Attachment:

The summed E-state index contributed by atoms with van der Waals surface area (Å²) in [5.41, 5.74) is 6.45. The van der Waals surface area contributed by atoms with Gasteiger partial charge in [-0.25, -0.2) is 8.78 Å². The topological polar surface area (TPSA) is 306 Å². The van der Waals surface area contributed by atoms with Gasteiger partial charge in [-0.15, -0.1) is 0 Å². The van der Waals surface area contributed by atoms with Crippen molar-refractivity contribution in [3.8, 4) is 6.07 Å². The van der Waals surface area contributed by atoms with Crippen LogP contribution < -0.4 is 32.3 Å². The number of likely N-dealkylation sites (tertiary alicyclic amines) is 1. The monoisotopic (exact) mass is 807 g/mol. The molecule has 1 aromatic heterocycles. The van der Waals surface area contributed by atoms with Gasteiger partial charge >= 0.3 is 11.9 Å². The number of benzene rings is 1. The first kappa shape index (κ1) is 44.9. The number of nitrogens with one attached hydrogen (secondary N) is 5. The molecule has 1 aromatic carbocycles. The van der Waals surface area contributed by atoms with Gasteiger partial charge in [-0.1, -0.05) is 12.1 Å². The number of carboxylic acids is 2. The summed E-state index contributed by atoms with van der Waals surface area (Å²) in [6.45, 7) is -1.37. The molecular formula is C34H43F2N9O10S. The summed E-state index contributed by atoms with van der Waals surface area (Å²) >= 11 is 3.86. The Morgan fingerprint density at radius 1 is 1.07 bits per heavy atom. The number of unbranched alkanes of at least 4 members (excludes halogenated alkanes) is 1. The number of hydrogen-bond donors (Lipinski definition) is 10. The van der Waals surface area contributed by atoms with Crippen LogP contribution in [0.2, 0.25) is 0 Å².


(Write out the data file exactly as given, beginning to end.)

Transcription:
The summed E-state index contributed by atoms with van der Waals surface area (Å²) in [5.41, 5.74) is 6.45. The van der Waals surface area contributed by atoms with Gasteiger partial charge in [-0.25, -0.2) is 8.78 Å². The topological polar surface area (TPSA) is 306 Å². The van der Waals surface area contributed by atoms with Gasteiger partial charge in [-0.15, -0.1) is 0 Å². The van der Waals surface area contributed by atoms with Crippen molar-refractivity contribution in [3.8, 4) is 6.07 Å². The van der Waals surface area contributed by atoms with Crippen LogP contribution < -0.4 is 32.3 Å². The number of likely N-dealkylation sites (tertiary alicyclic amines) is 1. The monoisotopic (exact) mass is 807 g/mol. The molecule has 1 aromatic heterocycles. The van der Waals surface area contributed by atoms with Gasteiger partial charge >= 0.3 is 11.9 Å². The number of benzene rings is 1. The first kappa shape index (κ1) is 44.9. The number of nitrogens with one attached hydrogen (secondary N) is 5. The molecule has 1 aromatic carbocycles. The van der Waals surface area contributed by atoms with Gasteiger partial charge in [-0.1, -0.05) is 12.1 Å². The number of carboxylic acids is 2. The summed E-state index contributed by atoms with van der Waals surface area (Å²) in [6.45, 7) is -1.37. The molecular formula is C34H43F2N9O10S. The summed E-state index contributed by atoms with van der Waals surface area (Å²) >= 11 is 3.86. The Morgan fingerprint density at radius 1 is 1.07 bits per heavy atom. The number of unbranched alkanes of at least 4 members (excludes halogenated alkanes) is 1. The number of hydrogen-bond donors (Lipinski definition) is 10. The van der Waals surface area contributed by atoms with Crippen LogP contribution in [0.2, 0.25) is 0 Å².